Joint efforts by Russia and other world powers to help resolve the Nagorno-Karabakh conflict will eventually end in success, Russian Foreign Minister Sergey Lavrov said over the weekend.
In an interview with an Armenian reporter, Lavrov also praised Armenia for remaining firmly allied to Russia while forging closer links with the European Union.
Commenting on prospects for a Karabakh settlement, he said: “The most important thing [for the conflicting parties] is to step back from distrust, which still manifests itself sometimes during negotiations, and to concentrate on realistic, pragmatic ideas which are in abundant supply.”
“The parties seem to conceptually agree to do that, but when things start developing into concrete wordings … complications arise. But I think that we will continue to consistently overcome them and achieve a result,” Lavrov said in the televised interview publicized by the Russian Foreign Ministry.
The Armenian and Azerbaijani presidents pledged to try to break the deadlock in the Karabakh peace process when they last met in Geneva in October. Their foreign ministers held follow-up negotiations in December and January. The U.S., Russian and French diplomats co-chairing the OSCE Minsk Group said in February that the two sides intend to “continue intensive negotiations, taking into account the current electoral period.”
Azerbaijani President Ilham Aliyev will likely win another term in office in a snap election scheduled for Wednesday. Aliyev’s Armenian counterpart, Serzh Sarkisian, served out his final presidential term on Monday. Sarkisian is widely expected to become Armenia’s prime minister and thus extend his rule later this month.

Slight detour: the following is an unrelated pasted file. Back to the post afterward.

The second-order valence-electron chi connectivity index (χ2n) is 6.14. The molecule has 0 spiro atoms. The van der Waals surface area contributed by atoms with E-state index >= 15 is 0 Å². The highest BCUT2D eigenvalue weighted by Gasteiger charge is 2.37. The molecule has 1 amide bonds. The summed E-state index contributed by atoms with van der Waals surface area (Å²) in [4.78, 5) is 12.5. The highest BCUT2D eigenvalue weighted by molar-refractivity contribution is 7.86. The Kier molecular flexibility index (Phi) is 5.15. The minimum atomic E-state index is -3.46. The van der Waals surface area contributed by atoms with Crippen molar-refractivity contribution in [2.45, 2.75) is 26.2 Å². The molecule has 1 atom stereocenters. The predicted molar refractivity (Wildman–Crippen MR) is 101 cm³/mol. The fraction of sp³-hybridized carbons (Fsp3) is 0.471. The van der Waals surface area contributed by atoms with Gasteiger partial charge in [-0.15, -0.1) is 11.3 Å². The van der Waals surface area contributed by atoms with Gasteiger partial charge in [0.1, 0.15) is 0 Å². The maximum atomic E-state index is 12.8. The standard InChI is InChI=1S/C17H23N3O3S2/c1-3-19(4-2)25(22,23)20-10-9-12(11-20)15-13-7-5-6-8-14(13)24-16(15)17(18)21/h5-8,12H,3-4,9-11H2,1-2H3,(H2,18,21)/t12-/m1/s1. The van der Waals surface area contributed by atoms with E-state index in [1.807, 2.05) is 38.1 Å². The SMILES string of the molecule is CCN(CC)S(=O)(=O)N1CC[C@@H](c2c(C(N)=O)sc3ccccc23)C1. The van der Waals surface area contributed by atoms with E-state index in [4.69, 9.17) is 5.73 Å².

Aliyev and Sarkisian most recently came close to reaching a framework peace accord at a 2011 meeting held in Kazan, Russia. Armenian officials accused Aliyev s at the time of scuttling the deal with last-minute additional concessions demanded from the Armenian side.
“During the [Kazan] summit there emerged additional questions and comments,” said Lavrov. “Such things happen. We don’t regard that as a tragedy. Efforts will continue. I am sure that a lot of what is contained in the so-called Kazan document is still in demand.”
“So I think nothing from what was worked out at that time has been lost, even though some new ideas, which the co-chairs are now furthering in their contacts with the parties, have emerged since then,” he added without elaborating.
The Kazan document is thought to be one of the versions of the Basic Principles of a Karabakh peace which were first put forward by the U.S., Russian and French mediators in 2007. The framework accord calls for a phased settlement that would start with Armenian withdrawal from virtually all Azerbaijani districts around Karabakh. That would be followed by a referendum on Karabakh’s internationally recognized status.
Lavrov was also satisfied the current state of Russian-Armenian relations, saying that they have grown even closer in the political, economic and military areas in the past decade. He praised Armenia for joining the Russian-led Eurasian Economic Union (EEU) at the expense of an Association Agreement with the EU which was due to be finalized in 2013. Yerevan signed a less far-reaching Comprehensive and Enhanced Partnership Agreement with the EU last November.
“It’s wrong to leave countries in the post-Soviet space with the choice of either with the West or with Russia,” Lavrov said in a jibe at the EU. “That is an absolutely ideological and politicized approach. And I think the fact that Armenia insisted on the kind of relationship with the EU which involves … recognition of Armenia’s rights and obligations in other integration processes is a step in the right direction.”